As Canada continues to work towards reconciliation with Indigenous communities, the authors of this article invite non-Indigenous educators to engage with Indigenous pedagogies as a means to decolonize educational institutions. The purpose of this study was to highlight the value of Indigenous frameworks in effective teaching practices and methods. More specifically, this article focuses on […]23 Nov 2023
Decolonizing Educational Institutions
December 24, 2022
As Canada continues to work towards reconciliation with Indigenous communities, the authors of this article invite non-Indigenous educators to engage with Indigenous pedagogies as a means to decolonize educational institutions. The purpose of this study was to highlight the value of Indigenous frameworks in effective teaching practices and methods. More specifically, this article focuses on talking circles as a way for Indigenous and non-Indigenous educators and students to “engage in a reciprocal and relational learning process,” prioritizing relationship building and creating diverse learning environments.
Healing Through the Use of Talking Circles
Previous research shows that talking circles, or what has also been referred to as “sharing circles,” can serve as an effective means to encourage “safe communication, specifically sharing and empathy” in various contexts, including public health, community, and social contexts. However, there has been less research conducted around the impact of talking circles in educational settings, emphasizing the significance of this study.
Co-Creating New Expertise
This study attempts to offer theoretical based scaffolding to assist non-Indigenous educators in the practice of talking circles as a pedagogical framework within educational systems. In this way, Barkaskas & Gladwin seek to provide alternatives to traditional, colonial educational practices in Canada’s K-12 and post-secondary educational institutions. Barkaskas & Gladwin emphasize that talking circles serve as a concrete way to decolonize education. Canada’s education system has historically been built on Eurocentric values, where there are only a select few “experts.” However, talking circles recognize expertise as something that is “collectively co-created, held, and shared through reciprocal sharing and learning,” serving to shift the traditional educational paradigm.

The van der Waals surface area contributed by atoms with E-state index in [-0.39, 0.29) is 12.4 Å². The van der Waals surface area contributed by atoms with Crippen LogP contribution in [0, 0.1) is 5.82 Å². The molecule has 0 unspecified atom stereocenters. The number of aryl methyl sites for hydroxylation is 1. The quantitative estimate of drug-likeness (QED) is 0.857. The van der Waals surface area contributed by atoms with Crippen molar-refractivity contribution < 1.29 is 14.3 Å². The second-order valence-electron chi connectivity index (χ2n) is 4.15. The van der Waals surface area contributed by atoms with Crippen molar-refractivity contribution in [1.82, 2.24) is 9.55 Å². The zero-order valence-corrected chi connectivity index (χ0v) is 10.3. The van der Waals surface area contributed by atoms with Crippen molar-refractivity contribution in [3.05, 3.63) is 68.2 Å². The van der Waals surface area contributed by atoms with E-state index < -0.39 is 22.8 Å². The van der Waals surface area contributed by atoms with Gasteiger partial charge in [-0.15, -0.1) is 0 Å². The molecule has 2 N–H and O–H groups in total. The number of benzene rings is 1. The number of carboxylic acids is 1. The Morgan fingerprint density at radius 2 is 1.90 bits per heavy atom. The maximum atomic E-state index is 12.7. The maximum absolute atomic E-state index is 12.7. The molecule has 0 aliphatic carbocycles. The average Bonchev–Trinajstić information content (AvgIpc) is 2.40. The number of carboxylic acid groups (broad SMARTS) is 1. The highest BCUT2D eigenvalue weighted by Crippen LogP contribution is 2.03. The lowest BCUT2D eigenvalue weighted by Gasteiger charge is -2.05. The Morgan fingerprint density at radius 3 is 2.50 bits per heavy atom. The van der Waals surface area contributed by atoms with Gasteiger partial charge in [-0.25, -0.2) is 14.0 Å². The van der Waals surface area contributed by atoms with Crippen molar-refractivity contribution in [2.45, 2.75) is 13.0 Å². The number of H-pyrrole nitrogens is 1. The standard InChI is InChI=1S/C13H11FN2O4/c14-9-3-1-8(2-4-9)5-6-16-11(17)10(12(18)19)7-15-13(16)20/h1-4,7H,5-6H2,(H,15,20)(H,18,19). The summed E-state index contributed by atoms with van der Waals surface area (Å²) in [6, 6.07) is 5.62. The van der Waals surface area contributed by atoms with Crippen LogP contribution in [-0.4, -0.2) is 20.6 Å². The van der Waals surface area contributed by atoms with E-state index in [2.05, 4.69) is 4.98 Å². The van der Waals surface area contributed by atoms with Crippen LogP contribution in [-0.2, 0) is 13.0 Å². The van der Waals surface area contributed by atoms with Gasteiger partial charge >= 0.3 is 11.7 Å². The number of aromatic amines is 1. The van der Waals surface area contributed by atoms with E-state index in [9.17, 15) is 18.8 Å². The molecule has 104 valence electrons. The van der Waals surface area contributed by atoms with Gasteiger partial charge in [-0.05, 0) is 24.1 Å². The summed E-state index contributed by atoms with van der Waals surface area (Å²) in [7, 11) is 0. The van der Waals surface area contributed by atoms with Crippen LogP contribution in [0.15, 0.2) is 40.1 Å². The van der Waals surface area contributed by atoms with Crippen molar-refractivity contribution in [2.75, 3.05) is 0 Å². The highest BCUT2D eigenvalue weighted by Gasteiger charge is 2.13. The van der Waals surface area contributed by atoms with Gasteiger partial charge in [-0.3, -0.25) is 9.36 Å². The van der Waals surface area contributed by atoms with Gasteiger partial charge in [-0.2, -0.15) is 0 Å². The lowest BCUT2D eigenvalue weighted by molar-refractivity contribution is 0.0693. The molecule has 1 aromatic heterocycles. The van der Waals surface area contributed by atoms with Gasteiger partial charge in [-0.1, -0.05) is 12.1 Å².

The article then outlines the Indigenous knowledge systems in which talking circles are built – situated relatedness, respectful listening, and reflective witnessing. Situated relatedness calls on all participants in the circle to consider their personal histories and how this is connected to the land they live on. The next phase, respectful listening, asks participants to listen without judgment so that all voices feel seen and heard, therefore fostering compassion and empathy. Lastly, the stage of reflective witnessing requires that all participants focus on their own experiences and use the voices of others to critically reflect on one’s own ideas and perspectives.
Integrating Indigenous Education Into Curriculum